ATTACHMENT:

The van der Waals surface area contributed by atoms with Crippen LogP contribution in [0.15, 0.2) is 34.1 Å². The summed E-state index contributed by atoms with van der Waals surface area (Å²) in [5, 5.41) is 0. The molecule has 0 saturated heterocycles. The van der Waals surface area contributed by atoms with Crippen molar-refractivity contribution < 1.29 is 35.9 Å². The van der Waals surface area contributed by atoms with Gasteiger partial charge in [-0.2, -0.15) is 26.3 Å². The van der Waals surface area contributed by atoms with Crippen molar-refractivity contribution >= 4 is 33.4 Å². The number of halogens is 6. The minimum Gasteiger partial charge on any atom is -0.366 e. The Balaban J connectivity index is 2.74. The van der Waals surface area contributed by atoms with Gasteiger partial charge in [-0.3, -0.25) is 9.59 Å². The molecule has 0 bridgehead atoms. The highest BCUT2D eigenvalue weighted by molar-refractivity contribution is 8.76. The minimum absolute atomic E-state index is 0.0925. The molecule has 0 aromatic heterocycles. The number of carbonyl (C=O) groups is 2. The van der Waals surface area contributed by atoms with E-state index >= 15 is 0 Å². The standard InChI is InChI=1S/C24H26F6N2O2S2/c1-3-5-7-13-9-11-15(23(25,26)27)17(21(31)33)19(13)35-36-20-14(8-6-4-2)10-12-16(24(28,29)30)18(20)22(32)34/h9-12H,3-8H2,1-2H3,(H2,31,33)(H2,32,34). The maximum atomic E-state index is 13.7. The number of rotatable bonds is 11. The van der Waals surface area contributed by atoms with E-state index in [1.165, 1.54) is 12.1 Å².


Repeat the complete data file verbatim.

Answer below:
The van der Waals surface area contributed by atoms with Crippen LogP contribution in [0.15, 0.2) is 34.1 Å². The summed E-state index contributed by atoms with van der Waals surface area (Å²) in [5, 5.41) is 0. The molecule has 0 saturated heterocycles. The van der Waals surface area contributed by atoms with Crippen molar-refractivity contribution < 1.29 is 35.9 Å². The van der Waals surface area contributed by atoms with Gasteiger partial charge in [-0.2, -0.15) is 26.3 Å². The van der Waals surface area contributed by atoms with Crippen molar-refractivity contribution >= 4 is 33.4 Å². The number of halogens is 6. The minimum Gasteiger partial charge on any atom is -0.366 e. The Balaban J connectivity index is 2.74. The van der Waals surface area contributed by atoms with Gasteiger partial charge in [-0.3, -0.25) is 9.59 Å². The molecule has 0 bridgehead atoms. The highest BCUT2D eigenvalue weighted by molar-refractivity contribution is 8.76. The minimum absolute atomic E-state index is 0.0925. The molecule has 0 aromatic heterocycles. The number of carbonyl (C=O) groups is 2. The van der Waals surface area contributed by atoms with E-state index >= 15 is 0 Å². The standard InChI is InChI=1S/C24H26F6N2O2S2/c1-3-5-7-13-9-11-15(23(25,26)27)17(21(31)33)19(13)35-36-20-14(8-6-4-2)10-12-16(24(28,29)30)18(20)22(32)34/h9-12H,3-8H2,1-2H3,(H2,31,33)(H2,32,34). The maximum atomic E-state index is 13.7. The number of rotatable bonds is 11. The van der Waals surface area contributed by atoms with E-state index in [1.165, 1.54) is 12.1 Å².